The Washington Post recently ran a front page article about neighbors combining resources to buy and renovate a 1920s house, rather than allowing it to become a McMansion. The coverage is testimony to the number of people who have strong feelings about older homes being torn down and newer, larger homes going up in their place.
It’s happening more and more frequently. Over the past couple of years, I am increasingly getting phone calls from past clients considering adding solar panels to their homes. From me, their real estate professional, they want a prediction of whether or not the panels will be a positive or a negative selling point.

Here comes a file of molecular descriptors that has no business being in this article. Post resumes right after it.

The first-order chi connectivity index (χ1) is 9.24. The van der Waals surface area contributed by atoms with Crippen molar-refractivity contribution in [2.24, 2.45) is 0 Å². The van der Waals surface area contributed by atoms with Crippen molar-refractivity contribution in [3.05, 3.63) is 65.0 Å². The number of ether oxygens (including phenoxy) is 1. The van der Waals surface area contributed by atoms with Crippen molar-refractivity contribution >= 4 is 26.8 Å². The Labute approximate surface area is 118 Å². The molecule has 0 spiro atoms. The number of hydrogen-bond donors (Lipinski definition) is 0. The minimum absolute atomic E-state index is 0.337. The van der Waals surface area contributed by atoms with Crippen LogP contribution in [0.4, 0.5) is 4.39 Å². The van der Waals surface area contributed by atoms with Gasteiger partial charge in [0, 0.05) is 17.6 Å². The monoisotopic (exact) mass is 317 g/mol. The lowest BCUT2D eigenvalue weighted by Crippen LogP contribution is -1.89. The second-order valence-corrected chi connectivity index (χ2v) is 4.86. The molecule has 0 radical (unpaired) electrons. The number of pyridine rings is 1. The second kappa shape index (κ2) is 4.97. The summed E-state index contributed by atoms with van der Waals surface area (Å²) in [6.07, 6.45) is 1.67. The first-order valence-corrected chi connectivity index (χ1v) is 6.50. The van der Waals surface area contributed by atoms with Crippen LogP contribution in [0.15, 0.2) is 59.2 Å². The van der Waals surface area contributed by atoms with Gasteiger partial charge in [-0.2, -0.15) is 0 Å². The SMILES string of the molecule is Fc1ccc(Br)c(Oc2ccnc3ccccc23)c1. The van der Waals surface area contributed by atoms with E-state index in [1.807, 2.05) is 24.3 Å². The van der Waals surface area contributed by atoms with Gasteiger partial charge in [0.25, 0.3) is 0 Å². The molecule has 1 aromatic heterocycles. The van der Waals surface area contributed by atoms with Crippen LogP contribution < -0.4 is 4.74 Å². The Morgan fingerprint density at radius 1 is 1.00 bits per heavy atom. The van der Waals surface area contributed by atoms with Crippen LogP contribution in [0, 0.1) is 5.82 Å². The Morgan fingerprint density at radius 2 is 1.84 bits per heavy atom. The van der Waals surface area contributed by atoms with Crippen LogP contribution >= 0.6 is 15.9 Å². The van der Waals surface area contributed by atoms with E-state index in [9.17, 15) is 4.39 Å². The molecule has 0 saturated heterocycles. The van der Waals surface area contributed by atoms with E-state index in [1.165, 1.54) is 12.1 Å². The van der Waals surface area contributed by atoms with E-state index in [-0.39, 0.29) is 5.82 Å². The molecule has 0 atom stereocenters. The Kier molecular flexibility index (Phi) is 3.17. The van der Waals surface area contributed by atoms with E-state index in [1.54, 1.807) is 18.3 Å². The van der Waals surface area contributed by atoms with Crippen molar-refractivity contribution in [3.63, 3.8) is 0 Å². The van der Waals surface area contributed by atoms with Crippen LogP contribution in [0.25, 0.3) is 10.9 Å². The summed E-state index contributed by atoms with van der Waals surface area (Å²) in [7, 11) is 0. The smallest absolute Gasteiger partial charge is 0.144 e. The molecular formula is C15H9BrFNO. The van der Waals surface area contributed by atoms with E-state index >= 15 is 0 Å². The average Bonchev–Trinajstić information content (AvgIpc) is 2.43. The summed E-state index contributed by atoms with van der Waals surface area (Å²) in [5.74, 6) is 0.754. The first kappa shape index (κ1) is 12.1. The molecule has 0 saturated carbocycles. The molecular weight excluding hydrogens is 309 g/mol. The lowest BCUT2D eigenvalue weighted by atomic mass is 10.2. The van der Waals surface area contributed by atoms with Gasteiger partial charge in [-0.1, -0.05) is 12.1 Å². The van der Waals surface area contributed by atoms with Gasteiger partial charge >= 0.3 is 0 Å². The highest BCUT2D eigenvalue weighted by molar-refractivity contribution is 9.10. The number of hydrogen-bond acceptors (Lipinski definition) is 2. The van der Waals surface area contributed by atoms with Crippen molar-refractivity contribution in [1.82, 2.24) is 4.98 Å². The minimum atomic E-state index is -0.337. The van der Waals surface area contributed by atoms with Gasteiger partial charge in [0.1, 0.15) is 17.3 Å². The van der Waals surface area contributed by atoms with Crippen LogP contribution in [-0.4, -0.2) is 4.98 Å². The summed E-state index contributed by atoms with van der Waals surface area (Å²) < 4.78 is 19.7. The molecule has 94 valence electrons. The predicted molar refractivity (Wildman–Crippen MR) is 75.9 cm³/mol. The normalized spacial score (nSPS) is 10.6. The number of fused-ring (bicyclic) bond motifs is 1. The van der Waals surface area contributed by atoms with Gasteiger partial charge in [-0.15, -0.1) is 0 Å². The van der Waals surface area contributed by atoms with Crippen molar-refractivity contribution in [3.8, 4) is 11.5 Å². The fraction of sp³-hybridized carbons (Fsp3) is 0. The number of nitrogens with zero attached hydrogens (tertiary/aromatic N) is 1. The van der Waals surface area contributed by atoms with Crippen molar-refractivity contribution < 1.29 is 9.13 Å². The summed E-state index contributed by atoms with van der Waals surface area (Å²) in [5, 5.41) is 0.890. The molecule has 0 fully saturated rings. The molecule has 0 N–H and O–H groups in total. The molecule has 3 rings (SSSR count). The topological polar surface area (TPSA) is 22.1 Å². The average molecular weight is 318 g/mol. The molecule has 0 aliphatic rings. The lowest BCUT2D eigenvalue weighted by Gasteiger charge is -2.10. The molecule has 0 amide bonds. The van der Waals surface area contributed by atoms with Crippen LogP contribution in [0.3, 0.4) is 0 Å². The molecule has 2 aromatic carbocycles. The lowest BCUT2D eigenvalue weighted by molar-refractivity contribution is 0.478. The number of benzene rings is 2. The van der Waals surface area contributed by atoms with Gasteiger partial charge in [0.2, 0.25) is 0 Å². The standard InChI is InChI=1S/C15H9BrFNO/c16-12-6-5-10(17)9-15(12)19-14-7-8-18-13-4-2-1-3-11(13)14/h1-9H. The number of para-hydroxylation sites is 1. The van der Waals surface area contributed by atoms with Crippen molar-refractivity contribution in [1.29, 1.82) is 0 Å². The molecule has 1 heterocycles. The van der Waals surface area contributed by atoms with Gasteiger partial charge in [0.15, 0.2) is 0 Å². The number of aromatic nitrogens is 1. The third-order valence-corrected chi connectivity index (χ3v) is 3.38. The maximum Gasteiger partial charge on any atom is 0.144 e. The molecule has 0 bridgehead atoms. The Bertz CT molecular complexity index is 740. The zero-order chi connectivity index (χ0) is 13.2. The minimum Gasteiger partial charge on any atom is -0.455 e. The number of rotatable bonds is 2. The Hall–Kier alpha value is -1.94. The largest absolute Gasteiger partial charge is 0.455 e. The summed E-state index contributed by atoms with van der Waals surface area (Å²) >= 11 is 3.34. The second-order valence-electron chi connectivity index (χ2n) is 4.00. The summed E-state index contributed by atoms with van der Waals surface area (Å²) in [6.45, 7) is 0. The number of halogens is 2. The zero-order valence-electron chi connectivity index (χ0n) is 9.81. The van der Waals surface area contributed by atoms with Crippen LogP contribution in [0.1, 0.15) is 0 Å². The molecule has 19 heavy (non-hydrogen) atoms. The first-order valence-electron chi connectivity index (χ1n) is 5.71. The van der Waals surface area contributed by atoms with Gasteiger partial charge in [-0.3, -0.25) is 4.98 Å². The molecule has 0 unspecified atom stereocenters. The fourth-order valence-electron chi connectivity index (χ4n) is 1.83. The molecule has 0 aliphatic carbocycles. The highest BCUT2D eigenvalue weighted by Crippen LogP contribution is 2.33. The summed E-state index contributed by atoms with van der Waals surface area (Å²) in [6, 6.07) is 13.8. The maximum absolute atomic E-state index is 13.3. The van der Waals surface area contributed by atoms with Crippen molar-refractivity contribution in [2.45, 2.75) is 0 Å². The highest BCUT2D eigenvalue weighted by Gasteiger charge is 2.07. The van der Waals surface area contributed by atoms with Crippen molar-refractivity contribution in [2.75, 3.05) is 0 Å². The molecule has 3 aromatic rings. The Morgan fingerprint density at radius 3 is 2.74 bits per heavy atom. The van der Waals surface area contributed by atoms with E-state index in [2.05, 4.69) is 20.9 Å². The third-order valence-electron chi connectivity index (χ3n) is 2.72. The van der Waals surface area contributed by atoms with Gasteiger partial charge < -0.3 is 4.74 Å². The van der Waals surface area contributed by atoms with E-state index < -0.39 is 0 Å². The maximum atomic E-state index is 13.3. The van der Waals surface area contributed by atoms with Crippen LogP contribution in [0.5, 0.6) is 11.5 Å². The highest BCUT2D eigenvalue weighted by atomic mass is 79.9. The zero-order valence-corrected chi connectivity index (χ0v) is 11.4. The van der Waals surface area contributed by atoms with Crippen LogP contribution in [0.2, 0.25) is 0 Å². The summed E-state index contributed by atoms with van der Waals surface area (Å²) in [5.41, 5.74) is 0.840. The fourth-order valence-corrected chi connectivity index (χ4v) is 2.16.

Although the Washington, D.C. area tends to be fairly transient, with people moving in and moving out throughout the year, there are also very clear seasonal changes in the real estate market, which are good predictors of sales price and time on market.
Because of height restrictions put into effect in 1910, Washington, D.C. is a city with no skyscrapers. The limits imposed dictated that no building could be higher than the width of the adjacent street plus 20 feet. The Washington Monument, which is about 555 feet, remains the tallest building in the city because construction began at the end of the 19th century.